Can Girls Have Duchenne?

PPMD is often asked the question: can girls have Duchenne? This is a complex question to answer. We know girls can have symptoms similar to Duchenne, and can also require a similar level of care as people living with Duchenne. However, technically girls do not have the diagnosis of Duchenne unless both of their X-chromosomes carry the mutation on the dystrophin gene, which is extremely rare. More often, young girls who show symptoms of Duchenne are actually “manifesting carriers” of Duchenne.

PPMD understands that there are a number of young females carriers in our Duchenne community who deserve the same opportunities to receive optimal care and inclusion in research studies, just like boys with Duchenne. We have chosen to use the term females with dystrophinopathy to include girls in the “spectrum” of dystrophinopathies that include Duchenne and Becker. This way, PPMD can raise awareness of the health risks and better inform healthcare professionals, researchers, and family members. We are optimistic these discussions among experts in the field will continue to drive improvements in the diagnosis, care, and awareness of females with dystrophinopathy


Young females with dystrophinopathy can manifest a wide variety of symptoms that also vary in severity. Symptoms may include:

  • Muscle weakness
  • Fatigue or low endurance
  • Impaired balance and frequent falls
  • Muscle pain or cramps
  • Cognitive and behavioral issues (ADHD, learning disabilities, etc.)
  • Cardiac changes (fibrosis or scarring seen on cardiac MRI, changes in function seen on echo)

Why do some young girls have symptoms?

The dystrophin gene is located on the X-chromosome. Because boys only have only one X-chromosome (and one Y-chromosome), they will have Duchenne if there is a mutation in the dystrophin gene. However, girls have TWO X-chromosomes, which means they have TWO dystrophin genes. Being a carrier of Duchenne means they “carry” the mutation of the dystrophin gene on ONE of their X-chromosomes.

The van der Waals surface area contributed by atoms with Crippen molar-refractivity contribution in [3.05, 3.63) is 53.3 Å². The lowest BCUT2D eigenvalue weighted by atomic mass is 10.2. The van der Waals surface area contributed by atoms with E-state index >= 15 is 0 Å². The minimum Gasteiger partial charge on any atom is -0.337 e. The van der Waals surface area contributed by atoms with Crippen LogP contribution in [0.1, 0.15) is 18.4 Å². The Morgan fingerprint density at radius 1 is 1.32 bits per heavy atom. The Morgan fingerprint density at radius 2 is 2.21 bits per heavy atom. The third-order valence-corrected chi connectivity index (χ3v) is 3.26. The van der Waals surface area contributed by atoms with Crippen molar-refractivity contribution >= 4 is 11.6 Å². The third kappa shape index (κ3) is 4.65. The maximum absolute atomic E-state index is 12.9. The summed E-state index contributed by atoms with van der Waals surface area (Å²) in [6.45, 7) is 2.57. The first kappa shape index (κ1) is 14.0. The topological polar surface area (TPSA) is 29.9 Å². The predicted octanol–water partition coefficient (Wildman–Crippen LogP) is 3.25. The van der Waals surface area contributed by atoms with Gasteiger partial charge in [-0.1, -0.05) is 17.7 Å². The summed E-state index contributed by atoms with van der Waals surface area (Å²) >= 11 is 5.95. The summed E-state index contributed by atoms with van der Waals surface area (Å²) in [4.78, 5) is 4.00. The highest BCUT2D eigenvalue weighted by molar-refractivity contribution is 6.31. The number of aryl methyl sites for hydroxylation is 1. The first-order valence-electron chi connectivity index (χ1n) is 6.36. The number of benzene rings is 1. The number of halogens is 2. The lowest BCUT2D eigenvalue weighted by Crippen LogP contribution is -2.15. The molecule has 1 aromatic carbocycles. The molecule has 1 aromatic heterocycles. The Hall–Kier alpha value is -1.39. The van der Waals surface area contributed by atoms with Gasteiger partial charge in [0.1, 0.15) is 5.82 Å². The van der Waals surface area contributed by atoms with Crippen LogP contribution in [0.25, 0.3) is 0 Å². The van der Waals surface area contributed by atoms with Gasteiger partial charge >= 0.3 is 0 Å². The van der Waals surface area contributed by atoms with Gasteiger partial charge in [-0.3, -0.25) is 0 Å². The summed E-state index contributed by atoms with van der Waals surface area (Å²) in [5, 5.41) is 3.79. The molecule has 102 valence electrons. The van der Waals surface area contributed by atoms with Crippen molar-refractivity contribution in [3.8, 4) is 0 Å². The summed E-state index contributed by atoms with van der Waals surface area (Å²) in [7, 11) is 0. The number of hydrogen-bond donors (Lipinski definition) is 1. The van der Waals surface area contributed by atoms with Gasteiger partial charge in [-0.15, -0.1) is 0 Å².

Typically, female carriers of Duchenne do not have symptoms because their “healthy” dystrophin gene takes over, and their body “turns off” their affected dystrophin gene. However, for reasons we do not yet understand, sometimes the “healthy” dystrophin gene may not work efficiently or at all and the body opts to use the affected dystrophin gene. This leads to females having similar symptoms (skeletal, cardiac, cognitive) as those with Duchenne and Becker, commonly termed “manifesting carriers.”

The process of X-chromosomes “turning off” is known as X-inactivation. It is common practice for neuromuscular specialists to order X-inactivation testing to try and understand why symptoms are happening in female carriers. However, we have learned X-inactivation testing is not accurate because X-inactivation can vary among muscle groups, causing symptoms such as one leg being weaker than the other. Dr. Nelson, a geneticist from UCLA, suggests that clinical symptoms, rather than X-linked inactivation testing, are currently the most appropriate way to assess whether a female is, or will be, a manifesting carrier.

(Image Source)


Early detection of the genetic mutation may lead to earlier and better treatment in symptomatic girls. However, testing female first-relatives of people living with Duchenne who are unable to legally consent remains a family decision. PPMD advocates for better education about the potential health risks of being a carrier of Duchenne. In addition, we suggest neuromuscular providers should ask parents about any potential symptoms seen in their young daughters. Should symptoms be identified, then a follow-up with CK testing and genetic testing is recommended.


Girls with any symptoms mentioned above should be seen every 6 months at a comprehensive neuromuscular clinic, preferably a Certified Duchenne Care Center that will have all the care and services needed. Similar to males, females should be treated based on symptom severity. Those with cognitive or behavioral issues should be referred for further evaluation and follow up.


Currently, females are not included in clinical trials or studies, including those investigating natural history. The ImagingDMD team at the University of Florida is expanding their protocol to include females with early skeletal muscle weakness, which will initiate a natural history study of young females with dystrophinopathy that are referred through PPMD’s Certified Duchenne Care Centers. To be notified of potential research opportunities for young females with dystrophinopathy, be sure to enroll in The Duchenne Registry.